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From Mikkel Kamstrup Erlandsen <...@statsbiblioteket.dk>
Subject RE: Bad table design leads to bad performance...RE: Bad performance with UPDATE on a nested SELECT
Date Thu, 15 Jan 2009 08:41:12 GMT
On Wed, 2009-01-14 at 14:15 +0100, derby@segel.com wrote:
> > -----Original Message-----
> > From: Mikkel Kamstrup Erlandsen [mailto:mke@statsbiblioteket.dk]
> > Sent: Wednesday, January 14, 2009 12:12 AM
> > To: Derby Discussion
> > Cc: msegel@segel.com
> > Subject: RE: Bad table design leads to bad performance...RE: Bad
> > performance with UPDATE on a nested SELECT
> [SNIP]
> > >
> > > As I said above, I just tried out your strategy. Using only integer
> > > handles the query runs in about 4s. I still need a factor 100 better
> > > than that...
> > 
> > Sorry, forgot to add that this was on a base with ~700k rows only, not
> > the full 1,5M rows one...
> > 
> > Cheers,
> > Mikkel
> Mikkel,
> Sorry if I'm being a bit slow...
> That 4 seconds was on 700K rows using integers instead of varchars?
> Does that also include the optimizer hint or was that without the optimizer
> hint?

Yes. And it was without the optimizer hint.

> The reason I ask is that if your query was the same and you just switched
> from varchar to integers, then there clearly is an issue with varchars and
> the optimizer. 

Yeah, the query was the exact same, just with INTEGER instead of
VARCHAR(255) for the id column. For reference, the query we are talking

UPDATE records
SET base='my_base'
  SELECT parentId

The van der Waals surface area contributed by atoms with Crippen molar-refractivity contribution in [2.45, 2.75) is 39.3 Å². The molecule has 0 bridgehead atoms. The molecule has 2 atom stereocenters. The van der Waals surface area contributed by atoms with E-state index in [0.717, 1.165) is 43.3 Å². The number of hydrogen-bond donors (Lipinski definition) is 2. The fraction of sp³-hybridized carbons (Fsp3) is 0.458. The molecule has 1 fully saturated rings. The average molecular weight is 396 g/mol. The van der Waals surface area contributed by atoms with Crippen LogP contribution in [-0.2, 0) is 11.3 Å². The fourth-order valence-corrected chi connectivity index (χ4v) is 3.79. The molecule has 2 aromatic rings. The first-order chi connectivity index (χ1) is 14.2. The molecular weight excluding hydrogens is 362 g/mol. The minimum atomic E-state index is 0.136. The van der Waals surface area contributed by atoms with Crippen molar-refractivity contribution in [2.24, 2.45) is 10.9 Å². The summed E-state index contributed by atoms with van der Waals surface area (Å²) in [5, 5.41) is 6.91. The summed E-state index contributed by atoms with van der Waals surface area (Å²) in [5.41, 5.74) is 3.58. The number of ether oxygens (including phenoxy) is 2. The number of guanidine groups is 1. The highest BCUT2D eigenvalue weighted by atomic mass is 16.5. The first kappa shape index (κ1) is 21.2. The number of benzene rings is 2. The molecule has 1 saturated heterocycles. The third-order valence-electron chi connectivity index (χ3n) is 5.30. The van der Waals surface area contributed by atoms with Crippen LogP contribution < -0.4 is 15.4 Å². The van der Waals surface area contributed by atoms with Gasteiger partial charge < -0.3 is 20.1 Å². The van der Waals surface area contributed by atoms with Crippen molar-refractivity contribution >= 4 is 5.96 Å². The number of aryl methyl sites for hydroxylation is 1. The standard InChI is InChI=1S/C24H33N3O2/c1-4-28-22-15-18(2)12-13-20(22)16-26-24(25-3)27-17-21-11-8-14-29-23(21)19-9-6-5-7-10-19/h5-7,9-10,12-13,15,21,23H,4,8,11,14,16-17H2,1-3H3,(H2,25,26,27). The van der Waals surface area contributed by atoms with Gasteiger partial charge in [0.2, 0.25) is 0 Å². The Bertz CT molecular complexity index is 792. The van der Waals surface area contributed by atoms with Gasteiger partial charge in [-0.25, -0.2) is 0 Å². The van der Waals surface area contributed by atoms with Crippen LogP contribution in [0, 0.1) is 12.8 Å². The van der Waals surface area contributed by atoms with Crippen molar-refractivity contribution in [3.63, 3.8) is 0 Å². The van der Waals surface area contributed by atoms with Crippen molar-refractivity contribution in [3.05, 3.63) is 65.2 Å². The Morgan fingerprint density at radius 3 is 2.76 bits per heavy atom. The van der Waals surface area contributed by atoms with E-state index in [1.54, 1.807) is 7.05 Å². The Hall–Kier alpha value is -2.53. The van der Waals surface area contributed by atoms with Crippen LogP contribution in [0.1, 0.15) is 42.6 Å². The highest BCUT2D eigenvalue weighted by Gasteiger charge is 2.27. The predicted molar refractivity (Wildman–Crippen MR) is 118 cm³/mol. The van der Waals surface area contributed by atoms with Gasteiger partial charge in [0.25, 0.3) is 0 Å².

FROM relations
  WHERE childId='id_1');

I am not sure that the issue is about varchars. As I stated in an
earlier mail I had a running time of 5-10s on the 700k row base when I
was using varchars. This means that an identity index on an integer
column gives a small speed up (maybe 30% if I am to pull a random number
out of my hat). What I was hoping for was more like 3000%...

> If I understood you correctly, it sounded like when you tried the optimizer
> hint, using varchars, you got the same result as the integers. Is that the
> case?

More or less... The integer case might be slightly faster, but I don't
have precise timings to back this up. In any case the difference here is
very small.

Generally I would say that the optimizer hint doesn't provide any real

> If you're going to loop through the result set, you may find it faster to
> delete the old row and then perform the insert. Updates are hard(er) on a
> database.

I am just doing a manual loop over the SELECT result set now (it usually
contains 0-5 rows) and doing an update for each row. It works at an
acceptable speed. < 1ms for each op.

> Derby isn't Postgres and there are some neat things you can do in C that you
> can't do in Java that could give a C based database an edge. (Pointers can
> be your friend. ;-) At the same time, there are design decisions that could
> have been made which are hampering performance now. 

And C doesn't have a JIT compiler :-) Java programs can be blazingly
fast. Lucene impresses me on a daily basis :-)

I don't believe this issue is about Java. At this point I am quite
certain that it is a problem with the query optimizer in Derby.


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